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Philos Trans R Soc Lond B Biol Sci. 2016 Jan 5;371(1685):20150040. doi: 10.1098/rstb.2015.0040.

Loss of neurogenesis in Hydra leads to compensatory regulation of neurogenic and neurotransmission genes in epithelial cells.

Author information

1
Department of Genetics and Evolution, Institute of Genetics and Genomics in Geneva (IGe3), Faculty of Sciences, University of Geneva, 30 quai Ernest Ansermet, CH-1211 Geneva 4, Switzerland.
2
Department of Genetics and Evolution, Institute of Genetics and Genomics in Geneva (IGe3), Faculty of Sciences, University of Geneva, 30 quai Ernest Ansermet, CH-1211 Geneva 4, Switzerland brigitte.galliot@unige.ch.

Abstract

Hydra continuously differentiates a sophisticated nervous system made of mechanosensory cells (nematocytes) and sensory-motor and ganglionic neurons from interstitial stem cells. However, this dynamic adult neurogenesis is dispensable for morphogenesis. Indeed animals depleted of their interstitial stem cells and interstitial progenitors lose their active behaviours but maintain their developmental fitness, and regenerate and bud when force-fed. To characterize the impact of the loss of neurogenesis in Hydra, we first performed transcriptomic profiling at five positions along the body axis. We found neurogenic genes predominantly expressed along the central body column, which contains stem cells and progenitors, and neurotransmission genes predominantly expressed at the extremities, where the nervous system is dense. Next, we performed transcriptomics on animals depleted of their interstitial cells by hydroxyurea, colchicine or heat-shock treatment. By crossing these results with cell-type-specific transcriptomics, we identified epithelial genes up-regulated upon loss of neurogenesis: transcription factors (Dlx, Dlx1, DMBX1/Manacle, Ets1, Gli3, KLF11, LMX1A, ZNF436, Shox1), epitheliopeptides (Arminins, PW peptide), neurosignalling components (CAMK1D, DDCl2, Inx1), ligand-ion channel receptors (CHRNA1, NaC7), G-Protein Coupled Receptors and FMRFRL. Hence epitheliomuscular cells seemingly enhance their sensing ability when neurogenesis is compromised. This unsuspected plasticity might reflect the extended multifunctionality of epithelial-like cells in early eumetazoan evolution.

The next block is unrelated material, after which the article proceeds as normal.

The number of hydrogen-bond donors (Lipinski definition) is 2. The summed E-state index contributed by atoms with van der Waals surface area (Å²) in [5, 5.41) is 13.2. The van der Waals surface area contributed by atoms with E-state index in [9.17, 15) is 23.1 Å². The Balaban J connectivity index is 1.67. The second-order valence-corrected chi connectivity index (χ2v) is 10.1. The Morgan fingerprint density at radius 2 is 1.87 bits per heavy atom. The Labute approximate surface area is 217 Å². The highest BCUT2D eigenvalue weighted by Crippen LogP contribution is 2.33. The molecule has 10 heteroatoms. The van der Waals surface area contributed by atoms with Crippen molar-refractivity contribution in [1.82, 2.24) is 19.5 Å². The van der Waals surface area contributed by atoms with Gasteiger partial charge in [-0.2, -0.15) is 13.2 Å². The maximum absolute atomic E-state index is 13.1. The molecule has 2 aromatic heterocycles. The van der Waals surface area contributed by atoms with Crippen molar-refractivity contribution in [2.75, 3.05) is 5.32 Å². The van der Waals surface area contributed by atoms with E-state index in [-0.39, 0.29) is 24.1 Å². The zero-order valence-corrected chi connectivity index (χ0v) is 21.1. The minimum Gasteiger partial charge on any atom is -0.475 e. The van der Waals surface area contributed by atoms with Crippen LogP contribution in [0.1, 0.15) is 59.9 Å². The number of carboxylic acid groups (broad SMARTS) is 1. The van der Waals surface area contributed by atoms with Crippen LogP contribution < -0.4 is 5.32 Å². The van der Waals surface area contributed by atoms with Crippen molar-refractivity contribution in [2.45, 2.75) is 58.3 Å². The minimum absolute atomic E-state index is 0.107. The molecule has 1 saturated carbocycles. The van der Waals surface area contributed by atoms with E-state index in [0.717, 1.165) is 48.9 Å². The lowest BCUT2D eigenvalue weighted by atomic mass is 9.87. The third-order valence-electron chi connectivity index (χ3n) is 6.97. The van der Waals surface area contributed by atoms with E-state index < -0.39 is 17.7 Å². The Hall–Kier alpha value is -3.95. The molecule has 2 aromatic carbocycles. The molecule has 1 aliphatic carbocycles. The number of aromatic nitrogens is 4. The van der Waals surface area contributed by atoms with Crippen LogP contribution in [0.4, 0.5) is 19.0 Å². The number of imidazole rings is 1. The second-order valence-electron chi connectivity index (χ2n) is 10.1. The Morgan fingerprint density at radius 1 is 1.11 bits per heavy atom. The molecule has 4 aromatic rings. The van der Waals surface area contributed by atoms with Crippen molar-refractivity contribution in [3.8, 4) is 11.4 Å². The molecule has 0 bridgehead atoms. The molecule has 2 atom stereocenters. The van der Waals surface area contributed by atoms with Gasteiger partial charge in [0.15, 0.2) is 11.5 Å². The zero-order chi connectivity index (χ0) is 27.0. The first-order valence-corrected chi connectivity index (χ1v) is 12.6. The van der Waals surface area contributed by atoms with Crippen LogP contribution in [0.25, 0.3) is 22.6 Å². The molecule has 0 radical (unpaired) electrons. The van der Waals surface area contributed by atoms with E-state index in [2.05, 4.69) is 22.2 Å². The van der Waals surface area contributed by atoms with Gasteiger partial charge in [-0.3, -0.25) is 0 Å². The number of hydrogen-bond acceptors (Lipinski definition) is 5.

KEYWORDS:

Hydra adult neurogenesis; RNA-seq transcriptomics; flow cytometry cell sorting; hydroxyurea; interstitial stem cells; plasticity of epithelial cells

PMID:
26598723
PMCID:
PMC4685579
DOI:
10.1098/rstb.2015.0040
[Indexed for MEDLINE]
Free PMC Article

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